In Footnotes to Water Zoë Skoulding follows two forgotten rivers, the Adda in Bangor and the Bièvre in Paris, and tracks the literary hoofprints of sheep through Welsh mountains. In these journeys she reveals urban and rural locales as sites of lively interconnection, exploring different senses of community, and the ways in which place shapes and is shaped by language.

 

Footnotes to Water is available on the Seren website: £9.99

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Zoë Skoulding wins the Poetry category in Wales Book of the Year 2020

We are delighted that Zoë Skoulding and her collection Footnotes to Water have won the poetry category in the Wales Book of the Year 2020.

In Footnotes to Water Zoë Skoulding follows two forgotten rivers, the Adda in Bangor and the Bièvre in Paris, and tracks the literary hoofprints of sheep through Welsh mountains. In these journeys she reveals urban and rural locales as sites of lively interconnection, exploring different senses of community, and the ways in which place shapes and is shaped by language.

 

Zoë was shortlisted for the award alongside two other titles, Erato by Deryn Rees-Jones and Fur Coats in Tahiti by Jeremy Over (Carcanet). The English-language winners were announced in a special awards programme on 31 July hosted by Nicola Heywood Thomas and broadcast on BBC Radio Wales.

Speaking about her win, Zoë said: “I’m delighted by this award, especially as Footnotes to Water is in conversation with Wales in all sorts of ways. Some of the poems grew out of dialogues with artists Ben Stammers and Miranda Whall, whose work explores Welsh landscapes through visual and performance art, while my own thinking about place and its relationships developed while I was editing Poetry Wales. I’m also glad that this award – and the shortlist – recognises the excellent work done by Seren Books in sustaining English-language poetry’s role in Wales’s cultural life.”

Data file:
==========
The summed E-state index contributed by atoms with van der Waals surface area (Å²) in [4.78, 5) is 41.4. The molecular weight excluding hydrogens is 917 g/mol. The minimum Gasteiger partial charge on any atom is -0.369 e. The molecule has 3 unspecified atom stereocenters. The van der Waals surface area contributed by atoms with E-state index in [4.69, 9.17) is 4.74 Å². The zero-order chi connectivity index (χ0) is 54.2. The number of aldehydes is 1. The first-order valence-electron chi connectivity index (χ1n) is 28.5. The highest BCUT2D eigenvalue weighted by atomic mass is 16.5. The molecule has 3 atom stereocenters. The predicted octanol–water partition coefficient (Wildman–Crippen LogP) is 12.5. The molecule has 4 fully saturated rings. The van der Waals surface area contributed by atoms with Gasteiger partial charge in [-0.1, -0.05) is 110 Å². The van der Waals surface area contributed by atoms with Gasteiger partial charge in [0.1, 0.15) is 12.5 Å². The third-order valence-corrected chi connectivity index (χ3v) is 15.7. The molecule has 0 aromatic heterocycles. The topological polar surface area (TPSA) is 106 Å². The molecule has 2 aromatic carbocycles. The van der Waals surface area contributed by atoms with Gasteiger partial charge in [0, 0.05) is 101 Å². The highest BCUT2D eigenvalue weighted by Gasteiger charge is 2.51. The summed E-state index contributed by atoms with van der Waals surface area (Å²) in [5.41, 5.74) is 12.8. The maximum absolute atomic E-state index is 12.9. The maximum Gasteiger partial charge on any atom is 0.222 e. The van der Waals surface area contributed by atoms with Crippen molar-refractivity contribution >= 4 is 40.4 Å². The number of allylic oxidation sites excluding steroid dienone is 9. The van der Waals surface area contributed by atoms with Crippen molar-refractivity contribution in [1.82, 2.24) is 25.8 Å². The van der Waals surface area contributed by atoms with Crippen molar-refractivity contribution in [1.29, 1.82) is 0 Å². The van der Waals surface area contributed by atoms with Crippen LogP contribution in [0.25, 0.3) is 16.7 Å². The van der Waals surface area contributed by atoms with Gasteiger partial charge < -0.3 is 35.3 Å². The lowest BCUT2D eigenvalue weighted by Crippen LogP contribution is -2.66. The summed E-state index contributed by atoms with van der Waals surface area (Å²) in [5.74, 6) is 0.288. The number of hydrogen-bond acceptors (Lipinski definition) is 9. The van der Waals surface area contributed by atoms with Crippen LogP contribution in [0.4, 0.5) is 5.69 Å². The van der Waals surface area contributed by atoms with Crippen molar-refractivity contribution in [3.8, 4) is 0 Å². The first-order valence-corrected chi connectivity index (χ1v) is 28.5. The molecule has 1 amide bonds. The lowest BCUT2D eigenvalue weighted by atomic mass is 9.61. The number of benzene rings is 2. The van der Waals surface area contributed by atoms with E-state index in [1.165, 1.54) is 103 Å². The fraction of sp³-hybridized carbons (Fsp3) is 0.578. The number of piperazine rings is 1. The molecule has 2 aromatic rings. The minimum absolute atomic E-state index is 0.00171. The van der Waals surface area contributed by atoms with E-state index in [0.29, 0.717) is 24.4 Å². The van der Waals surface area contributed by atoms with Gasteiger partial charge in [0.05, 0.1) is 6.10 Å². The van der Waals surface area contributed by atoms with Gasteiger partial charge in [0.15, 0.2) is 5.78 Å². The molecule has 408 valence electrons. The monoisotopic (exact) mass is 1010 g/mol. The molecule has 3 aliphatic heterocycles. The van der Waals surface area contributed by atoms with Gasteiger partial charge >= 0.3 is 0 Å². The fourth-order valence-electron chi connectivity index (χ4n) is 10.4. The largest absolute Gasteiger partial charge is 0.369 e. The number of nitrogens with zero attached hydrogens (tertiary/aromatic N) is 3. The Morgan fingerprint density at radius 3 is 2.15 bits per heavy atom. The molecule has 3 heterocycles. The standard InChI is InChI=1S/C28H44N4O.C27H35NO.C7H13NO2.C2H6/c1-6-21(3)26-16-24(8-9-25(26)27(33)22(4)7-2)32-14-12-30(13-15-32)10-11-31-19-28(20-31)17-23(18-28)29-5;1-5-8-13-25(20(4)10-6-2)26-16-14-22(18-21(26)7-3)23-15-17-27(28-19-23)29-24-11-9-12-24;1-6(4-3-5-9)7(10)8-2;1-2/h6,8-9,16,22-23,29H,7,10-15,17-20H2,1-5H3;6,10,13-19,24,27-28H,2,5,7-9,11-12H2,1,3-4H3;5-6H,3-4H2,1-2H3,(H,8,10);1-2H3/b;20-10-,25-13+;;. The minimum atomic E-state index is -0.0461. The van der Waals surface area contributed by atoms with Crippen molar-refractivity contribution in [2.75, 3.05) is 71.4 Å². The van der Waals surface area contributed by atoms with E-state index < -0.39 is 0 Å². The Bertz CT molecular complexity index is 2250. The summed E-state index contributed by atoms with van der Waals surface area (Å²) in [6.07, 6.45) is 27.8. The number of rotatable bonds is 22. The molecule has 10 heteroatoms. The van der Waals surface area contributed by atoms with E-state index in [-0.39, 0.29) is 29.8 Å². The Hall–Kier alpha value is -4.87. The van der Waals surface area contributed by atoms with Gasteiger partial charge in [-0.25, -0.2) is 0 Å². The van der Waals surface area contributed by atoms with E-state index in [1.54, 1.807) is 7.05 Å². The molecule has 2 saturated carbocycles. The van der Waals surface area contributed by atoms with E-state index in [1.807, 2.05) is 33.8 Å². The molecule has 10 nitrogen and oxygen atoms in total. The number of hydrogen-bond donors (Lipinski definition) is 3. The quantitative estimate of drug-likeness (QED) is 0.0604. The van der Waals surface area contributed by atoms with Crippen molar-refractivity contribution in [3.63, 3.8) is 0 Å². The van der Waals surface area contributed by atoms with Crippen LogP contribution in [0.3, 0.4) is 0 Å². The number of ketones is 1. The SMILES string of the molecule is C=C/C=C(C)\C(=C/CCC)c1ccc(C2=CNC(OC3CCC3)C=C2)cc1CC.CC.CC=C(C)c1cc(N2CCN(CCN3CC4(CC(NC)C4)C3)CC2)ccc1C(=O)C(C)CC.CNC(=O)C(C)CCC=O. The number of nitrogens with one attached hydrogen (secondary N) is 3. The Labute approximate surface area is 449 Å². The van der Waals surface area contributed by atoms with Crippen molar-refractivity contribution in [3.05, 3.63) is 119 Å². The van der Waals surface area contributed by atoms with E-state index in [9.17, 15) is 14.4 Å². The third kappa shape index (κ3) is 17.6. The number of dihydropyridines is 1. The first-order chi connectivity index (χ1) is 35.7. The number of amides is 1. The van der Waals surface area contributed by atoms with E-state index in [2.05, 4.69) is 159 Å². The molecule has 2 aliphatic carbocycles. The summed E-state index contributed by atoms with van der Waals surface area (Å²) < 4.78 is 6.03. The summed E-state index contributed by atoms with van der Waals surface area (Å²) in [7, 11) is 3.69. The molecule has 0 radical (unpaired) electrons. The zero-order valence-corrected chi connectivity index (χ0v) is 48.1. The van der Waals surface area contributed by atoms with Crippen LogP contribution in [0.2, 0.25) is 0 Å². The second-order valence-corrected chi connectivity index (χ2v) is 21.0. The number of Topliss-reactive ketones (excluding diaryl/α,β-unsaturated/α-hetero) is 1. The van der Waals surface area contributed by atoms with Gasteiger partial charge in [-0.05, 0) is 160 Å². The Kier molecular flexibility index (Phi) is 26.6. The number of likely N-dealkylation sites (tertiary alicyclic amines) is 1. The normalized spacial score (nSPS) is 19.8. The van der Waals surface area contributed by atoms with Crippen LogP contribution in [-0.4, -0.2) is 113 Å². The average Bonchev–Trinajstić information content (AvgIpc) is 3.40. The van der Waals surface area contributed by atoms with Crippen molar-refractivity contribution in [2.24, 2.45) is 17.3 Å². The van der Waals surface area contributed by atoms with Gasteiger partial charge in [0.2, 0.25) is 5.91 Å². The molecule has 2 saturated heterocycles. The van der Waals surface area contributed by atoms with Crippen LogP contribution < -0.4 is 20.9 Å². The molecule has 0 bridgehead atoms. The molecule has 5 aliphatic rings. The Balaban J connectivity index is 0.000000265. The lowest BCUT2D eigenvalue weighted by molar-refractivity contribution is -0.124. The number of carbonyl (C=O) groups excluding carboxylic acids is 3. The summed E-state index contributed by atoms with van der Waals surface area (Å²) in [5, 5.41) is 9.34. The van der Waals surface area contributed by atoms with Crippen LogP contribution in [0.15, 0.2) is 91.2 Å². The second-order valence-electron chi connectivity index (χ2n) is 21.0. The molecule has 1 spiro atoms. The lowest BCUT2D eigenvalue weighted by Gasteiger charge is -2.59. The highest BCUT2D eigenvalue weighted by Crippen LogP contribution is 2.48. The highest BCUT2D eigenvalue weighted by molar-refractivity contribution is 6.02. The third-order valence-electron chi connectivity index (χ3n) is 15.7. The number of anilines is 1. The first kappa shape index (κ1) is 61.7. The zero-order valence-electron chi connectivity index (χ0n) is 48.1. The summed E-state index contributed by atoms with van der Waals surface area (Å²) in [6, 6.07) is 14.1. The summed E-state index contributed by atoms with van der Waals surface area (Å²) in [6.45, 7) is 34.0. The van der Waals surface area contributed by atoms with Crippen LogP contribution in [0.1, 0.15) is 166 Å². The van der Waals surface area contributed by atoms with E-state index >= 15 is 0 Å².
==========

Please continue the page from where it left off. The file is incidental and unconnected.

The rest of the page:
Amy Wack, poetry editor at Seren added: “Zoë Skoulding’s wonderfully inventive and subtly musical work remains both challenging and delightful, so pleased she has won this prize.” Lleucu Siencyn, CEO of Literature Wales, also commented that Zoë’s work “always feels fresh and new.”

The winner of English-language Book of the Year was Niall Griffiths with his novel Broken Ghost (Jonathan Cape) and Babel by Ifan Morgan Jones (Y Lolfa) was the overall winner of the Welsh-language award.

Speaking about the awards, Lleucu Siencyn said: “Wales Book of the Year is one of the highlights of our cultural calendar, and this year more than ever we are extremely pleased to be able to continue to shine a light on our incredible literary talents. Literature helps to guide us through our darkest hours, as well as bringing joy and hope to readers of all ages. Wales consistently produces excellent writers, and this Award is testament to this each year. Congratulations to all of this year’s winners!”

Wales Book of the Year is an annual award hosted by Literature Wales. Other categories include Fiction, Creative Non-fiction and, new for this year, Children and Young People. You can see the full list of winners in both Welsh and English on the Literature Wales website.

 

Footnotes to Water is available on the Seren website: £9.99

Watch Zoë reading alongside the other two shortlisted poets at our online WBOTY Poetry Shortlist Reading which is now available on our Youtube channel.